The webpage of Converge states that:

Converge has a macro-like facility that can embed domain specific languages with arbitrary syntaxes into source files.

I am most intrigued by the possibility to create domain specific languages. My understanding of the purpose of such languages, is that they enables the developer to become much more efficient when solving domain specific problems.

So, I went on to read the "about" section. There are two examples of usage here, but none of them describe how the developer could save development-time by utilizing Converge. Can anyone come up with an example or refer me to an example? I am happy to read examples in other languages than Converge.


I can't speak specifically of Converge, but I regularly use the D Programming Language which has very strong meta-programming features.

Here's an example of D library for units of measurement. The programmer can write:

auto dist1 = Meters(5.2);
auto velocity = dist1 / Seconds(2.1);
auto kmPerSecond = cast(Kilometers)velocity;

By using the type-system to create a DSL, the programmer is freed from juggling unit conversions and ensuring that operations make sense (e.g. time + distance would be an error).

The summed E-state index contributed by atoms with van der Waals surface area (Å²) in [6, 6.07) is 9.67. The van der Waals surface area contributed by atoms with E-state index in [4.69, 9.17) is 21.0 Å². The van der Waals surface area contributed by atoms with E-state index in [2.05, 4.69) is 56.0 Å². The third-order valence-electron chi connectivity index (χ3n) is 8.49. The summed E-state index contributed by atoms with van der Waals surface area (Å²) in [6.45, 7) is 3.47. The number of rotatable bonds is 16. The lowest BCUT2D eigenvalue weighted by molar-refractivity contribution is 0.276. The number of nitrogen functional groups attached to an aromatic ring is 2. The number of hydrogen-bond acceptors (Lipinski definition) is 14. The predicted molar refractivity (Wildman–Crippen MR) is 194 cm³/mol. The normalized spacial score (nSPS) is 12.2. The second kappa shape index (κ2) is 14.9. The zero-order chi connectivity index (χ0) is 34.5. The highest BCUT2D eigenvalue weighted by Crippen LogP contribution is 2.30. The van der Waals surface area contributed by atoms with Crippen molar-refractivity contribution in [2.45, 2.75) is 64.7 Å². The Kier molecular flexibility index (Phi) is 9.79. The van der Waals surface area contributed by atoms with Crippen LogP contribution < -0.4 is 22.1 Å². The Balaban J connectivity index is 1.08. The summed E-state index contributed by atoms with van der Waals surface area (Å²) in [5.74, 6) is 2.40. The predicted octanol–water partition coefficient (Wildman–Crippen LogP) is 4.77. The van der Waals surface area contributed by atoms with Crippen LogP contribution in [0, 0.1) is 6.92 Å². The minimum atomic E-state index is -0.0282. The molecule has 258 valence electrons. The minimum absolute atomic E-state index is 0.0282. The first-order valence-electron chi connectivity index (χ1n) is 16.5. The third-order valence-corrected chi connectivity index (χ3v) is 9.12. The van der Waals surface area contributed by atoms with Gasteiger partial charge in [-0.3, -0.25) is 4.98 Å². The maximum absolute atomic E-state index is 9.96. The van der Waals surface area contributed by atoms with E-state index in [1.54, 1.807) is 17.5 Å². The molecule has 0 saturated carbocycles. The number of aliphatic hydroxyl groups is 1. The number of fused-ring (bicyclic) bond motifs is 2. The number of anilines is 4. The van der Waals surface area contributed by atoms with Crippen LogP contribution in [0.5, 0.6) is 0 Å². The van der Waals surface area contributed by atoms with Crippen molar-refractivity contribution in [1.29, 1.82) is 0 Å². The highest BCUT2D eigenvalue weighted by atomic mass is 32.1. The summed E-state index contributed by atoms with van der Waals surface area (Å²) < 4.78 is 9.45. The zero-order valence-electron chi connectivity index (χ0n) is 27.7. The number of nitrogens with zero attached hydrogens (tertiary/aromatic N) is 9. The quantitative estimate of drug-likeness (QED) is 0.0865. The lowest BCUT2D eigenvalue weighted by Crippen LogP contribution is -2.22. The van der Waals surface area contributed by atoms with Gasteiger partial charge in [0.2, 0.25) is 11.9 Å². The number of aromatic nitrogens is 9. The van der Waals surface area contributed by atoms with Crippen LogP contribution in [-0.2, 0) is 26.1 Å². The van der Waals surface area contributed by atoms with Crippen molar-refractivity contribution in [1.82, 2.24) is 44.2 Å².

Another (old) D example is the Blade library. This library is capable of parsing algebraic expressions at compile-time and generating very precise, fast assembly. For a programming who needs the speed, this sort of thing is a real life-saver.

Finally, check out Ruby on Rails if you haven't already. The whole thing is a giant DSL, though not a compile-time one.

  • Can you really cast velocity to Kilometers? – kevin cline Jan 17 '12 at 16:24
  • Whoops, nope. I meant to show off the automatic unit conversion. – user45121 Jan 18 '12 at 0:41

There are two canonical examples of domain specific languages:

  1. Regular expressions. They are simple language, but language nevertheless and they are compiled to the actual search automaton, so definitely benefit from compiler handling them. Other parsing languages like BNF are similar case.
  2. SQL. While this is normally compiled in the database server and so does not benefit from processing in the compiler this way, there is a huge benefit in support for it from the language if it can automatically bind variables for parameters and results.

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